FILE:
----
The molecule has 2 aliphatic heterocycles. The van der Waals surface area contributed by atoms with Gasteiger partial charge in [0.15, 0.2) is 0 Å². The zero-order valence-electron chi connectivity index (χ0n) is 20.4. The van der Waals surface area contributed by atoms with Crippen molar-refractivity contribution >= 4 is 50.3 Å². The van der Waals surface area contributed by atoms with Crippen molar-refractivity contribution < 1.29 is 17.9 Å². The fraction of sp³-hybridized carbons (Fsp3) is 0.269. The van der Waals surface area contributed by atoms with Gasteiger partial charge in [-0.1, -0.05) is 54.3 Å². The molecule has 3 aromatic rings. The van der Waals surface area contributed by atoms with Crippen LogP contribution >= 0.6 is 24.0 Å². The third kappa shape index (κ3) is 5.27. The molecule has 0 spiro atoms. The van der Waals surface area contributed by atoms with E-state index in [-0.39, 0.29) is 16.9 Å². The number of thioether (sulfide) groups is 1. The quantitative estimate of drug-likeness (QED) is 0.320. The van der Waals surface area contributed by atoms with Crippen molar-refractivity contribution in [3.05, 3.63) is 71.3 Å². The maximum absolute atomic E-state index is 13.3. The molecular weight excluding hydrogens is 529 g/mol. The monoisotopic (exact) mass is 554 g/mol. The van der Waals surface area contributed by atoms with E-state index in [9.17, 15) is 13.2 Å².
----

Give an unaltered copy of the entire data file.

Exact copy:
The molecule has 2 aliphatic heterocycles. The van der Waals surface area contributed by atoms with Gasteiger partial charge in [0.15, 0.2) is 0 Å². The zero-order valence-electron chi connectivity index (χ0n) is 20.4. The van der Waals surface area contributed by atoms with Crippen molar-refractivity contribution >= 4 is 50.3 Å². The van der Waals surface area contributed by atoms with Crippen molar-refractivity contribution < 1.29 is 17.9 Å². The fraction of sp³-hybridized carbons (Fsp3) is 0.269. The van der Waals surface area contributed by atoms with Gasteiger partial charge in [-0.1, -0.05) is 54.3 Å². The molecule has 3 aromatic rings. The van der Waals surface area contributed by atoms with Crippen LogP contribution >= 0.6 is 24.0 Å². The third kappa shape index (κ3) is 5.27. The molecule has 0 spiro atoms. The van der Waals surface area contributed by atoms with E-state index in [-0.39, 0.29) is 16.9 Å². The number of thioether (sulfide) groups is 1. The quantitative estimate of drug-likeness (QED) is 0.320. The van der Waals surface area contributed by atoms with Crippen molar-refractivity contribution in [3.05, 3.63) is 71.3 Å². The maximum absolute atomic E-state index is 13.3. The molecular weight excluding hydrogens is 529 g/mol. The monoisotopic (exact) mass is 554 g/mol. The van der Waals surface area contributed by atoms with E-state index in [9.17, 15) is 13.2 Å².